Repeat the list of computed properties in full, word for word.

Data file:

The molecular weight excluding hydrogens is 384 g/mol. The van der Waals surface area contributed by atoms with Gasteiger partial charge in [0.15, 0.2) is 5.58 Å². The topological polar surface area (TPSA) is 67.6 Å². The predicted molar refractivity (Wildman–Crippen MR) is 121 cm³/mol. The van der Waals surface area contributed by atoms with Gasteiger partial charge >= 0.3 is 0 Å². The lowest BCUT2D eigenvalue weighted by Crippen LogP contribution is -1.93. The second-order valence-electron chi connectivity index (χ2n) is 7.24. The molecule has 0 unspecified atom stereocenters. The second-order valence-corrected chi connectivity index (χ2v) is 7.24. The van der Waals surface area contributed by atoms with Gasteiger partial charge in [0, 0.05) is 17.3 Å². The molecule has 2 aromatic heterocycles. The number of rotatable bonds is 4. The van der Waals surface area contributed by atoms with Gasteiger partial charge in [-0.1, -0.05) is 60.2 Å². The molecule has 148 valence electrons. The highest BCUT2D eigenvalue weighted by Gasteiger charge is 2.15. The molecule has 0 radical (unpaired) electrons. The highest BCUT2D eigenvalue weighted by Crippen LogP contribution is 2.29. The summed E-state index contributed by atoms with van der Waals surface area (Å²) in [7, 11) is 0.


The molecular weight excluding hydrogens is 384 g/mol. The van der Waals surface area contributed by atoms with Gasteiger partial charge in [0.15, 0.2) is 5.58 Å². The topological polar surface area (TPSA) is 67.6 Å². The predicted molar refractivity (Wildman–Crippen MR) is 121 cm³/mol. The van der Waals surface area contributed by atoms with Gasteiger partial charge >= 0.3 is 0 Å². The lowest BCUT2D eigenvalue weighted by Crippen LogP contribution is -1.93. The second-order valence-electron chi connectivity index (χ2n) is 7.24. The molecule has 0 unspecified atom stereocenters. The second-order valence-corrected chi connectivity index (χ2v) is 7.24. The van der Waals surface area contributed by atoms with Gasteiger partial charge in [0, 0.05) is 17.3 Å². The molecule has 2 aromatic heterocycles. The number of rotatable bonds is 4. The van der Waals surface area contributed by atoms with Gasteiger partial charge in [-0.1, -0.05) is 60.2 Å². The molecule has 148 valence electrons. The highest BCUT2D eigenvalue weighted by Gasteiger charge is 2.15. The molecule has 0 radical (unpaired) electrons. The highest BCUT2D eigenvalue weighted by Crippen LogP contribution is 2.29. The summed E-state index contributed by atoms with van der Waals surface area (Å²) in [7, 11) is 0.